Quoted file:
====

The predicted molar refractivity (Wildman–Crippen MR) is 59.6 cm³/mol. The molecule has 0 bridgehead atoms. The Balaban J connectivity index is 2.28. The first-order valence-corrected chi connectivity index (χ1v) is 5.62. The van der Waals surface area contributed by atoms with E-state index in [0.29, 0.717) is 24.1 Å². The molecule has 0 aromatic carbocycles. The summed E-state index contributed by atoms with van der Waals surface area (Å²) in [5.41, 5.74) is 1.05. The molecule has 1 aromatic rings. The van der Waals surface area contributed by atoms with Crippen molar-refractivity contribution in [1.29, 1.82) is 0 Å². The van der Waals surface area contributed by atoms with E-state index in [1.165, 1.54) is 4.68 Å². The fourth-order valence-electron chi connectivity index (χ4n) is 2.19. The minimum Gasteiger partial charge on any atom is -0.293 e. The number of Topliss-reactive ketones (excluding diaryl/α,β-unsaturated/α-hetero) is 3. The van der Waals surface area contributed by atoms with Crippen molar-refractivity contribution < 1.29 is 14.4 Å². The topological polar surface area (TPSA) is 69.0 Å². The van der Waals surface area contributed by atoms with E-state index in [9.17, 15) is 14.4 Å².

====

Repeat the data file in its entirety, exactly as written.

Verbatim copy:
The predicted molar refractivity (Wildman–Crippen MR) is 59.6 cm³/mol. The molecule has 0 bridgehead atoms. The Balaban J connectivity index is 2.28. The first-order valence-corrected chi connectivity index (χ1v) is 5.62. The van der Waals surface area contributed by atoms with E-state index in [0.29, 0.717) is 24.1 Å². The molecule has 0 aromatic carbocycles. The summed E-state index contributed by atoms with van der Waals surface area (Å²) in [5.41, 5.74) is 1.05. The molecule has 1 aromatic rings. The van der Waals surface area contributed by atoms with Crippen molar-refractivity contribution in [1.29, 1.82) is 0 Å². The van der Waals surface area contributed by atoms with E-state index in [1.165, 1.54) is 4.68 Å². The fourth-order valence-electron chi connectivity index (χ4n) is 2.19. The minimum Gasteiger partial charge on any atom is -0.293 e. The number of Topliss-reactive ketones (excluding diaryl/α,β-unsaturated/α-hetero) is 3. The van der Waals surface area contributed by atoms with Crippen molar-refractivity contribution < 1.29 is 14.4 Å². The topological polar surface area (TPSA) is 69.0 Å². The van der Waals surface area contributed by atoms with E-state index in [9.17, 15) is 14.4 Å².